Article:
Rousseau, Jean-Jacques. Discourse on Political Economy and the Social Contract. Translated by Christopher Betts. Oxford and New York: Oxford University Press, 1994.

Schneewind, J. B. The Invention of Autonomy. Cambridge, U.K.: Cambridge University Press, 1998.

Kenneth Seeskin

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Autonomy

Autonomy

BIBLIOGRAPHY

Since the Enlightenment, the concept of autonomy has implied the capacity for self-regulation, and as a corollary of this capacity, the right to self-determination. Although many early thinkers from both the East and the West espoused the idea of self-regulation in some form, including Tertullian (second and third centuries), Thomas Aquinas (thirteenth century) and the Chinese philosopher Lao-tzu (sixth century bce), it is generally associated with the development of Kantian philosophy and with the liberalism of the English philosophers John Stuart Mill (1806-1873) and John Locke (1632-1704), as well as the Scottish economist Adam Smith (1723-1790).

The most significant figure in the development of autonomy as a grounding concept of moral philosophy is undoubtedly Immanuel Kant (1724-1804), whose critical philosophy rests on the presumption that all human beings are rational beings and that reason is defined by the capacity for self-regulation. Reason, in Kants analysis, is a faculty that permits individuals to subject themselves to law, not merely because it is their desire to do so, but because moral law, as the product of reason rather than empirical deduction, has a quality of necessity that is independent of any question of ends and, hence, of the desires felt by individual subjects. A crucial aspect of Kants moral philosophy, one that was later developed by Karl Marx (1818-1883), was the notion that reason and desire could be opposed to one another, and indeed, that the autonomy of moral law implies the independence of reason from desire.

Like Jean-Jacques Rousseau (1712-1778), who influenced him greatly, Kant felt that the implications of moral autonomy extended to the political realm: The development of individual capacities for self-regulation required freedom from restraint by those forces that might otherwise cultivate desire against reason. Accordingly, he is often interpreted as an advocate of limited governmentthough his conception of what constituted limited government should not be confused with that of the political liberals following Mill and Locke, or the Smithian economists.

Mill in particular shared with Kant a sense that the opposite of moral autonomy is servile dependence. Significantly, then, it was not society per se so much as the hierarchy of obligation and indebtedness that threatened the autonomy of the individual and his or her capacity to make free judgments. In the political realm, Mills theory implied that individuals exercise their freedoms in relation to other individuals, and it is this cooperation that provides the means by which consensual governments are constituted.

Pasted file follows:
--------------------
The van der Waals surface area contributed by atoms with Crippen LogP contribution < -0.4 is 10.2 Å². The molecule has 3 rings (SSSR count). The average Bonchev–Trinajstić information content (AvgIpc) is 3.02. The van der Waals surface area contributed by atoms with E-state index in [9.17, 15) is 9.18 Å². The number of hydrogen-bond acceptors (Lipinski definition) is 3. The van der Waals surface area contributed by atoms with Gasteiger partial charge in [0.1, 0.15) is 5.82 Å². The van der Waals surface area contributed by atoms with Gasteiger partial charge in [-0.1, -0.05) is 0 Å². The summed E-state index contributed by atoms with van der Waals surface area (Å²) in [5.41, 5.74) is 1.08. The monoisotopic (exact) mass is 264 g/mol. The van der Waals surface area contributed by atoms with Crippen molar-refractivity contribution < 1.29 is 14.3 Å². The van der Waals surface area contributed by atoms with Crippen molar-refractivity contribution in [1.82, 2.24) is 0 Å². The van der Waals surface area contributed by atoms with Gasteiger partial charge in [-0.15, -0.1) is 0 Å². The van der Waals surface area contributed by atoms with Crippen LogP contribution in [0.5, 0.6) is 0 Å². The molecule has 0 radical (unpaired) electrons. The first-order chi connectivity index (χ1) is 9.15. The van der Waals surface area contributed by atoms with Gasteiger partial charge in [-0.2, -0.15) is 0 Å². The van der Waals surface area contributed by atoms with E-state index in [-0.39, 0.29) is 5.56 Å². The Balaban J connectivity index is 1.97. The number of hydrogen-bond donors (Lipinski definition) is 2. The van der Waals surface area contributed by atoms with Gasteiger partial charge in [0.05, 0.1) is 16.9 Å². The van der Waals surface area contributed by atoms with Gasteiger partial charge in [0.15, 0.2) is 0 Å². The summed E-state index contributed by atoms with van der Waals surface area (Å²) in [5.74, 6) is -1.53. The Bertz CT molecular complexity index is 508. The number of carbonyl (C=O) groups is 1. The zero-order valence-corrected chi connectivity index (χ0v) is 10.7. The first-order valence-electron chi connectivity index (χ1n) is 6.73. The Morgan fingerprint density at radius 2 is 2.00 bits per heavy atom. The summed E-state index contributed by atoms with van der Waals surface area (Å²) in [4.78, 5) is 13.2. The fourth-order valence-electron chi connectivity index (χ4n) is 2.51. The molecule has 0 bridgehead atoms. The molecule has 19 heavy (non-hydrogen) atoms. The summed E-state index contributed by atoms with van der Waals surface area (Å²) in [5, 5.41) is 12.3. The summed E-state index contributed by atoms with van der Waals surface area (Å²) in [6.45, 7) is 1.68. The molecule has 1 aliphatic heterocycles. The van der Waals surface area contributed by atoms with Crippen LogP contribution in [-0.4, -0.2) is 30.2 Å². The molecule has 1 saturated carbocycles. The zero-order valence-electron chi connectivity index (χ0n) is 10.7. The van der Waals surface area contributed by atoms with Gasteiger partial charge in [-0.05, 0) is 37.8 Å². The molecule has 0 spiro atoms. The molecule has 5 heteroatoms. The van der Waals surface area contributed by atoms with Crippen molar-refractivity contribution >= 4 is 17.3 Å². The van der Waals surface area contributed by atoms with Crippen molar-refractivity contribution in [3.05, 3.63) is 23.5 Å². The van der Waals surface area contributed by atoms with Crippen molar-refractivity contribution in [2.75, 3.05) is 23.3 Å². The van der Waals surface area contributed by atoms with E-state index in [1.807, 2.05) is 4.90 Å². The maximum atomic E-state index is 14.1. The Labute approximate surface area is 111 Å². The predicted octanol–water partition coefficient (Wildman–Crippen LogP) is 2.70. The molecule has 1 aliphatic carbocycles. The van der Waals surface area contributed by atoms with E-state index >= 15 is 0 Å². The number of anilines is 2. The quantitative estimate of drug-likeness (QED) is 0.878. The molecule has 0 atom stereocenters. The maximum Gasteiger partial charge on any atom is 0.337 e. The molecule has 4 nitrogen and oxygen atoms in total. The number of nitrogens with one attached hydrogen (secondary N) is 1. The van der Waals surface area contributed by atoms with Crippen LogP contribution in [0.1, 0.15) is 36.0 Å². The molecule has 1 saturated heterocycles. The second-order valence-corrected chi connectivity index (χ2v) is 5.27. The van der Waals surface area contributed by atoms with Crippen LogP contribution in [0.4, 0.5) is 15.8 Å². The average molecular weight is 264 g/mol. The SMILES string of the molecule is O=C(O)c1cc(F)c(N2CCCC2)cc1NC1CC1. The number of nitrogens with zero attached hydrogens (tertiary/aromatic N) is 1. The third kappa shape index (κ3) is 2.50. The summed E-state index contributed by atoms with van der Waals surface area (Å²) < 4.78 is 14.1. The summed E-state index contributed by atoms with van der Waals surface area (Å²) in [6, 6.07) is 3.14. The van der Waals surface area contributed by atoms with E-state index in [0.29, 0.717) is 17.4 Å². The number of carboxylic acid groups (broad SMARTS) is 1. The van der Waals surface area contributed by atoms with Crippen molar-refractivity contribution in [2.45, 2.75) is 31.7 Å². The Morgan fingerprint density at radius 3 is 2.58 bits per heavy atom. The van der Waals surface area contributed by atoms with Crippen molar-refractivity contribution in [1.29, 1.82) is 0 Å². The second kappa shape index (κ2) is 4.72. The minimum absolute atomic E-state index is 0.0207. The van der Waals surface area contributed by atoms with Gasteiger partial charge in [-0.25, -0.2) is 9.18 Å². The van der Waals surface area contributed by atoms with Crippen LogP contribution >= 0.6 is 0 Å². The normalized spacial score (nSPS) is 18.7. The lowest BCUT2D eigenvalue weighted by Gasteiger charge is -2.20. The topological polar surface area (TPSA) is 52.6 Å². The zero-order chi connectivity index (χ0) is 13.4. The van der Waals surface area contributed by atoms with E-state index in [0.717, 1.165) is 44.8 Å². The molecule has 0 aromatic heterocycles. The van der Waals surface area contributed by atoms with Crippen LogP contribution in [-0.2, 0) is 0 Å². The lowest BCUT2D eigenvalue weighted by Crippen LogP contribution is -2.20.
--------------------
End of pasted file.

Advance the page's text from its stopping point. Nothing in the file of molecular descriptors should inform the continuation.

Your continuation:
It fell to Adam Smith to explicate the processes by which individual freedom and the complex organization of society could be accommodated and sustained independently of any legislative authority. He theorized a natural tendency to truck, barter, and exchange as the ground of those processes by which the division of labor develops naturally. In the forms of economic liberalism that owe their debt to Smith, the idea of autonomy was thus closely linked to one of spontaneous self-order. And it was used to legitimate arguments against governmental intervention in markets and other forms of economic life.

Kant was never fully able to extend the formalism of his own argument to all persons (he withheld the faculty of reason from Africans and aboriginals, and he doubted the capacities of women or servants to exercise free judgment). Moreover, the formalism that was intrinsic to his argument also encouraged a conflation between the presumption of a universal faculty (reason) and the universal equality of all to exercise this faculty of judgment in the actual social sphere. Smiths argument, like that of the liberal political economists who followed him, presumed that government exercises a more coercive and inhibiting influence on individuals than do other social forces, such as capital or organized labor. This presumptionthat only states (through their legislative bodies) interfere with individual autonomyhas been one of the major objects of critique within radical political philosophy, from Marx forward. The crux of such critique has been a recognition of the complex social determinants of the very consciousness within which reason appears as a faculty, and a value as such. Even within liberal traditions, there is disagreement as to whether individual autonomy is better served by a government that regulates capital and other social institutions, or by one that allows corporations (including not only economic but also religious institutions) to be considered as individuals, and hence as entities whose regulation would constitute a violation of their rights.